IsoAcoustics speaker stands, real deal or fake?

Turns out, they’re the real deal! One of my Adam monitors (A3X) started making a strange humming noise a while back, and when I took it in for service I noticed they had the IsoAcoustics stands in the store.

At first my plan was to upgrade to the A5X in case the A3X was really a goner, but it turns out the problem was a wattage converter on the same plug in my home, so instead I opted for the IsoAcoustics stands.

I’d had my eyes on them for a while and was really interested in trying them out. I got the smallest ones (ISO L8R130) thinking they should be perfect for my A3X and also able to hold up a 5″ pair in case I upgrade in the future.

DSC02245Unboxing I found the base and the ‘shelf’ part, along with risers of 2 different lengths. There are also sets of shorter ‘plugs’ that you insert into the risers to tilt the speakers back forward or backward.

Setup was easy, but due to the construction you have to spend some time calibrating the for corners of the stands so that your monitors come out level. It’s easy to end up with one corner not as snuggle fitted as the others which means the monitor will lean in various directions.

After setup was done though I immediately noticed a significant change in the sound. The representation is now much clearer and wider than before (monitors used to sit on top of foam wedges). In a very unscientific way it feels like I just added a couple of inches. As an added bonus they also look really nice on the desk.

Let me know in the comments if you have any questions.

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New (and simpler) home studio layout

I’ve written before about how I was planning on simplifying and cleaning up my work space at home. Since I got back from Japan I’ve been busy moving stuff around and putting away the gear that I don’t use that often, or couldn’t comfortable and easily get to in the small space I occupy in our apartment.

The result is actually very relieving. It seems like for every kilo of gear that I move out of the way, my inspiration keeps increasing and I find it easier to just sit down and start working on ideas again.

Not saying that I have no use or love for the gear, but seeing it all around me and not being able to make full use of it because it would require moving furniture and re-route cables was actually are real downer for the creativity. Can’t wait for the day when I have enough space to set everything up properly. Until then I will bring the stuff out as needed…

Below is a picture of the new and simpler setup…

Studiospace

Custom Studio Furniture (Free Sketchup Plan)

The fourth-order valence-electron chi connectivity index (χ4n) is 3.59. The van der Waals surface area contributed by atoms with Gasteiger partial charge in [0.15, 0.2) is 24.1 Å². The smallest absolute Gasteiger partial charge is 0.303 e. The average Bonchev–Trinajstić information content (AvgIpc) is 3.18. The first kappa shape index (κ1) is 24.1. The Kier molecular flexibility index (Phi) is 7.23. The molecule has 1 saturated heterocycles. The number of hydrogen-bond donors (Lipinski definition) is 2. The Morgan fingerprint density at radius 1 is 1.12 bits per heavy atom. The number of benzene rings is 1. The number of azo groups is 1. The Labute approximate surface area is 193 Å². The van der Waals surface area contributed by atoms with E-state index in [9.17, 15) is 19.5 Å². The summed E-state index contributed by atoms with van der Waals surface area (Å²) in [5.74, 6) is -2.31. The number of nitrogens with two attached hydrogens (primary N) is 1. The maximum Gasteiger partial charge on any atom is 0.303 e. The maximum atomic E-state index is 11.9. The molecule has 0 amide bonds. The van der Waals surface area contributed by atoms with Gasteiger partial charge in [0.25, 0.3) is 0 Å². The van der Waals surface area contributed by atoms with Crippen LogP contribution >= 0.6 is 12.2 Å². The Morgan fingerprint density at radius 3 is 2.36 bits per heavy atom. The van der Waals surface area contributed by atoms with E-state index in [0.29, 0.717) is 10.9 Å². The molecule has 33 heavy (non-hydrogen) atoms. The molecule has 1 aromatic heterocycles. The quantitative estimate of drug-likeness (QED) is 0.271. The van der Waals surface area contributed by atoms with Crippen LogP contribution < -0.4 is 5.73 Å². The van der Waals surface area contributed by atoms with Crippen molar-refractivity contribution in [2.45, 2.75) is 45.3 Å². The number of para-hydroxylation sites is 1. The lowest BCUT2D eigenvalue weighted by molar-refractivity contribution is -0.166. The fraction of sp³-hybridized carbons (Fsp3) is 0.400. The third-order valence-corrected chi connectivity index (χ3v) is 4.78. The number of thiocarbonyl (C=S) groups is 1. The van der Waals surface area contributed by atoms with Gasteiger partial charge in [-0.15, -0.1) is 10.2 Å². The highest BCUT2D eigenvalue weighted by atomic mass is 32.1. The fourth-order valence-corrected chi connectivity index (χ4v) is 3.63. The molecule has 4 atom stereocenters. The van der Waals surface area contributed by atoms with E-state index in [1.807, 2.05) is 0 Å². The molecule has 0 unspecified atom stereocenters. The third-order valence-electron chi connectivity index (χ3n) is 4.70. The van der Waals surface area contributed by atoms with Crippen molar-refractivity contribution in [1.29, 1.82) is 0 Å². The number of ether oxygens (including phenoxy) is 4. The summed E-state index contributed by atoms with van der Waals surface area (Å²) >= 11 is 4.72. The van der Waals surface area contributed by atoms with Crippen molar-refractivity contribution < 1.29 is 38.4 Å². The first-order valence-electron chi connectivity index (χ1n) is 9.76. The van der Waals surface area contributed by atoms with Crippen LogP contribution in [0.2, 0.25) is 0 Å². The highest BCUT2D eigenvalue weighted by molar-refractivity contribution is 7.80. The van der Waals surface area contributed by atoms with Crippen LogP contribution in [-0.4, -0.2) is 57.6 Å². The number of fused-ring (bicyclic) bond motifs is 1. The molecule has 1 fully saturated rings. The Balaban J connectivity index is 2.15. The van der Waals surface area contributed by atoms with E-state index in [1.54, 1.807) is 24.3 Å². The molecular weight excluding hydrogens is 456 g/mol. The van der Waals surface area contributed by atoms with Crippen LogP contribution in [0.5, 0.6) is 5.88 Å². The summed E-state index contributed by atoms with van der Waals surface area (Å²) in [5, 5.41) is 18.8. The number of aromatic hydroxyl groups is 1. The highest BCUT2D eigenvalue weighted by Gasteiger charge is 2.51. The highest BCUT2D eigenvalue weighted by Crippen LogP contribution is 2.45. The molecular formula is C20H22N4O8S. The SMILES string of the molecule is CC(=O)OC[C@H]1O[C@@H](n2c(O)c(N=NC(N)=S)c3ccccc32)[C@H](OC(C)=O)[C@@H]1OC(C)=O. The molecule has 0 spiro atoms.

Since I moved back to Sweden It’s taken quite a while to get all the gear back up, but now  it’s finally in place and all plugged in. One of my goals was to improve my desk space to get better access to my rack units.

Buying a ready made studio desk is both expensive and boring so I decided to ‘build’ my own instead. This would also provide the most compact solution.

I started with an Ikea desk called Galant. You can go for either the corner or straight type. I choose the straight (160 x 80 cm) for space saving. On top of this I put two custom built 6U racks made in solid oak to match the surface of the desk.

I left just enough space between them to fit my 27″ iMac, which I suspended from a monitor arm. The idea was to fit a slanting shelf in front of it to hold my Maschine and some other handy gadgets. You may notice that the desk is 5-10cm too short to fit both racks and the mac, but that’s ok. Hopefully I can upgrade to a bigger space at some point, or get a Mac Pro and a 24″ monitor… :P

Check out the results below, and download the Sketchup file if you want to build your own rack.

photo 1_1 photo 2_1 photo 3_1 photo 4_1

Dropbox link to Sketchup file: https://www.dropbox.com/s/din4o7j6icwj88k/6USlantedRack.zip

(Disclaimer: I’m not a carpenter so use the Sketchup drawing at your own risk…)

Glitzerstrahl is Moving to Stockholm

I was based in Tokyo but relocated to San Francisco by my Japanese employer when I started this blog. San Francisco having such an incredibly creative atmosphere and an abundance of great music spots was a fantastic place to be for synth-head / electronic music producer. But in July 2013 my employer decided to transfer me back to Tokyo.

Tokyo is an awesome place, probably my favorite city on this planet, but for various personal reasons me and the family decided that the best thing for us to do next was probably to move to Stockholm and try our luck in my home country for a while.

I won’t go into the details, but the result is that we are moving to Sweden and will set up base in Stockholm. At the moment the rest of the family is still in Japan, waiting for visas and other technicalities, but I have gone ahead to try and set up a home and other preparations for us.

At the moment I’m living in a temporary, corporate housing solution, looking for an apartment in the Stockholm area (if you have any leads leave a comment!), while all the gear is somewhere on the Atlantic heading north (or west, or possibly east depending on how you look at it).

Therefor there won’t be that many updates for a while as I’m trying to acclimatize myself to this new environment and so forth.

In the meantime, here’s a shot of the portable studio set up in my temporary (very cold) apartment.

TempStockholmStudio

Looking forward to exploring the Scandinavian electronica scene, so if you have any tips or just want to hang out and talk synths and music let me know!